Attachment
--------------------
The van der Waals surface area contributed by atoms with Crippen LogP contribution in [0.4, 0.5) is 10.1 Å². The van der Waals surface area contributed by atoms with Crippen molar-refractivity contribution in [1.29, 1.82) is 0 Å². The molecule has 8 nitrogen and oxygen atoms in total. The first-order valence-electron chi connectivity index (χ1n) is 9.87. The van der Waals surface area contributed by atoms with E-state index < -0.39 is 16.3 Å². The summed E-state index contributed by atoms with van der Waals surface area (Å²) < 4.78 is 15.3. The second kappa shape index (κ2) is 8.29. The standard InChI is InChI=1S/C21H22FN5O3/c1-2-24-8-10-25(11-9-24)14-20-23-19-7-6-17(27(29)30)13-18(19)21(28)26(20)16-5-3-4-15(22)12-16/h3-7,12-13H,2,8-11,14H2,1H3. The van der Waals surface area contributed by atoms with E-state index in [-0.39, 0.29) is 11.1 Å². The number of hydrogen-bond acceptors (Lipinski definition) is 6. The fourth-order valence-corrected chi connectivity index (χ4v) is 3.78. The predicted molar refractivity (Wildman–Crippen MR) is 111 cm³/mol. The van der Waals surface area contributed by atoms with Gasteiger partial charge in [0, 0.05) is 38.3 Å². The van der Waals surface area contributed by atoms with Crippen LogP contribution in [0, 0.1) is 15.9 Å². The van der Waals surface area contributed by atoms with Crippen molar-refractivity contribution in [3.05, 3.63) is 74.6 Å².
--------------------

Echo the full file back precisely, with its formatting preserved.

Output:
The van der Waals surface area contributed by atoms with Crippen LogP contribution in [0.4, 0.5) is 10.1 Å². The van der Waals surface area contributed by atoms with Crippen molar-refractivity contribution in [1.29, 1.82) is 0 Å². The molecule has 8 nitrogen and oxygen atoms in total. The first-order valence-electron chi connectivity index (χ1n) is 9.87. The van der Waals surface area contributed by atoms with E-state index < -0.39 is 16.3 Å². The summed E-state index contributed by atoms with van der Waals surface area (Å²) < 4.78 is 15.3. The second kappa shape index (κ2) is 8.29. The standard InChI is InChI=1S/C21H22FN5O3/c1-2-24-8-10-25(11-9-24)14-20-23-19-7-6-17(27(29)30)13-18(19)21(28)26(20)16-5-3-4-15(22)12-16/h3-7,12-13H,2,8-11,14H2,1H3. The van der Waals surface area contributed by atoms with E-state index in [-0.39, 0.29) is 11.1 Å². The number of hydrogen-bond acceptors (Lipinski definition) is 6. The fourth-order valence-corrected chi connectivity index (χ4v) is 3.78. The predicted molar refractivity (Wildman–Crippen MR) is 111 cm³/mol. The van der Waals surface area contributed by atoms with Gasteiger partial charge in [0, 0.05) is 38.3 Å². The van der Waals surface area contributed by atoms with Crippen LogP contribution in [0, 0.1) is 15.9 Å². The van der Waals surface area contributed by atoms with Crippen molar-refractivity contribution in [3.05, 3.63) is 74.6 Å².